Is it important to know this? Only if you think wine competitions are important. The answers go to their credibility. Are they set up to do the wine trade any good, consumers any good, a worthwhile service or program any good, or just to enrich the people who run them? Most competitions, I'm convinced, are set up to be philanthropic, but some seem intent on generating profits for their own good. As both a frequent judge and as a wine consumer, I'd like to see wine competitions be more transparent about their business model. If they were, perhaps those competitions that aim to be benevolent could be tweaked to be even more effective. Last fall, I asked officials of the California State Fair for a breakdown on income and expenses affiliated with the exposition's commercial wine competition. I was told it could be provided. I'm still waiting, but I also appreciate how slowly things develop in Sacramento.

But I digress. Back to Alder's report. Near the end, panel moderator W. R. Tish seems to suggest that wine competitions start thinking smaller rather than larger, that maybe the old "regional county-fair model" might be worth emulating. He could be on to something. By organizing wine competitions according to a shared terroir, such as the El Dorado, Calaveras, Amador and Humboldt county-fair competitions, wines would be judged within a common and potentially more meaningful frame of reference. The regional county-fair model also would almost certainly reduce the number of wines judges are expected to evaluate, enhancing the reliability of the results. Some wine-competition directors seem to get downright depressed if their entries don't increase from one year to the next. At the Vino2011 panel, Blue crowed that his competition was the largest last year with 4,000 entires. (But not this year; the San Francisco Chronicle Wine Competition had 5,050 entries, so we are told.) Is bigger better? Put it this way: Which is likely to be more reliable, the judge who evaluates 30 to 50 wines a day or the judge who evaluates 100 to 150?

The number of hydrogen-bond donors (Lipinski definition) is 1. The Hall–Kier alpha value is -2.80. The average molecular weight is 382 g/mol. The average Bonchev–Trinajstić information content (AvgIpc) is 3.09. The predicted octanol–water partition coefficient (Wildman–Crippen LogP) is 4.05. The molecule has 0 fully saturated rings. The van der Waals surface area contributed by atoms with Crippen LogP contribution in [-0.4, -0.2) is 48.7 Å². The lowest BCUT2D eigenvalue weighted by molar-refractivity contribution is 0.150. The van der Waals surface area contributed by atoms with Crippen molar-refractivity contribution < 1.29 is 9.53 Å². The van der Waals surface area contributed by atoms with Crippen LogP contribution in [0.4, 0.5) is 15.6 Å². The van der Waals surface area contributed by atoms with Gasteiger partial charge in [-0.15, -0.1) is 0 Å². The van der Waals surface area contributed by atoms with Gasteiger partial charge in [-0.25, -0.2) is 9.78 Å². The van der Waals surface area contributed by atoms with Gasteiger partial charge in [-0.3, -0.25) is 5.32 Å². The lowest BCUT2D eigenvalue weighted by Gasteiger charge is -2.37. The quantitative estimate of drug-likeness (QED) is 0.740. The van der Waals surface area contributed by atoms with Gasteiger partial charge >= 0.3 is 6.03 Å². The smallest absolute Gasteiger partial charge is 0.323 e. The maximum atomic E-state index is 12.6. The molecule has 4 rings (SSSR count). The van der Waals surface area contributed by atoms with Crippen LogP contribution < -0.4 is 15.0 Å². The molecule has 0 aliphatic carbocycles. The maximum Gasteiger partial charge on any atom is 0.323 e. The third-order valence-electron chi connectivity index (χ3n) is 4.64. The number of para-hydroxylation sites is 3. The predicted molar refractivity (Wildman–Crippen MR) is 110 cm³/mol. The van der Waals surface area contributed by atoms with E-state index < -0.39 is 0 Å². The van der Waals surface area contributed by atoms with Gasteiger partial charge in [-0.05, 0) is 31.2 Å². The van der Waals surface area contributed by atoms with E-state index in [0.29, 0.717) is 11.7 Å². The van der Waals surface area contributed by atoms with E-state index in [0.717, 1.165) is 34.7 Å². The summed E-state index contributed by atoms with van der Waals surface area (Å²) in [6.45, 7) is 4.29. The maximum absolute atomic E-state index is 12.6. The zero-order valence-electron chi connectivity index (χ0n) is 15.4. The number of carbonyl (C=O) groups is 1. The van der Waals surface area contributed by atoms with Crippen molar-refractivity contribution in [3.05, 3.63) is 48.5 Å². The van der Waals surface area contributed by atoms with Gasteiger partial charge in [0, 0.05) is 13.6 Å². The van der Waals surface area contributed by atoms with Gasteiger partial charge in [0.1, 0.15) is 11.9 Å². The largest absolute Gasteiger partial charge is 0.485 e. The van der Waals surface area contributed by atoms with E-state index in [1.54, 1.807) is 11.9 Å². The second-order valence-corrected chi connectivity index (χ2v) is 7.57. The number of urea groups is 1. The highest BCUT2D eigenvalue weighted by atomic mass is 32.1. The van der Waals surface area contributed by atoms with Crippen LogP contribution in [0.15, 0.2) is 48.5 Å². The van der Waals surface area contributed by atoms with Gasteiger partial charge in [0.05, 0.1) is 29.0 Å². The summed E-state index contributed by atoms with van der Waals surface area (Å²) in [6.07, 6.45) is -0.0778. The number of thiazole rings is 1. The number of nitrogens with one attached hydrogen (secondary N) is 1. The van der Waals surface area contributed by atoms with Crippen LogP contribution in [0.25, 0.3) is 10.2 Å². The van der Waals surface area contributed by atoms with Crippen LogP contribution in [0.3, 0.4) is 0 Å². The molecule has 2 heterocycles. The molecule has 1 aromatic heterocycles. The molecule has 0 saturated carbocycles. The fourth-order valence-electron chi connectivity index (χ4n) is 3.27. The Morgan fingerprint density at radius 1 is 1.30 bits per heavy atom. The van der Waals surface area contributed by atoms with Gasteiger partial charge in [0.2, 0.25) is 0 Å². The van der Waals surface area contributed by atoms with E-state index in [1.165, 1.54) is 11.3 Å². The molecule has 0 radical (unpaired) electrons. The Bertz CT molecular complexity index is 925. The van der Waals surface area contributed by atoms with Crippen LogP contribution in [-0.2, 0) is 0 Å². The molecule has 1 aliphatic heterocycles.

And finally, Alder's report concludes with this mightily curious comment of his own, based on his experiences not at wine competitions but at open tastings: "The more medals a winery displays or brags about, the worse the wine tastes. Yes, this is what I have learned. A surefire way for me to get a really lousy mouthful of wine is to walk up to whatever table at a big public tasting is draped with medals and try something they're offering. I've never found an exception to this rule, though I keep trying to prove it wrong."

I have mixed feelings of my own about wine competitions, but over the years I've become convinced that if a wine wins gold or silver medals at a series of judgings over a year, it's passed the test of consistency. That wine has been tasted by a wide range of palates in an array of formats and been found exceptional. Given that authority, it's a wine virtually guaranteed to delight a wide spectrum of people for several aesthetic reasons, except, apparently, Alder Yarrow.

But maybe he's pulling our chain. Maybe he's saying that the blind-tasting method of wine competitions is really the only fair way to evaluate wines. Just as you don't want to judge critically a wine whose identity you know, why would you want to be influenced either positively or negatively by knowing that it's won a bunch of medals and ribbons?

I do see an opportunity here, however, for another wine competition. We'll name it after Alder Yarrow. We'll roll out mostly but not exclusively wines that have won gold medals over the past year or two. We'll include some wines he's given 90 or 95 points or more. To keep down costs, we'll have just one judge, Alder Yarrow. Per the usual methodology, he won't know the identity of any of the wines, or how many medals they may or may not have won, or how many points he's given them.  Wineries can be assured that the results would be widely disseminated. I'm still working out a few of the details, including the entry fee. In the meantime, have your checkbooks ready.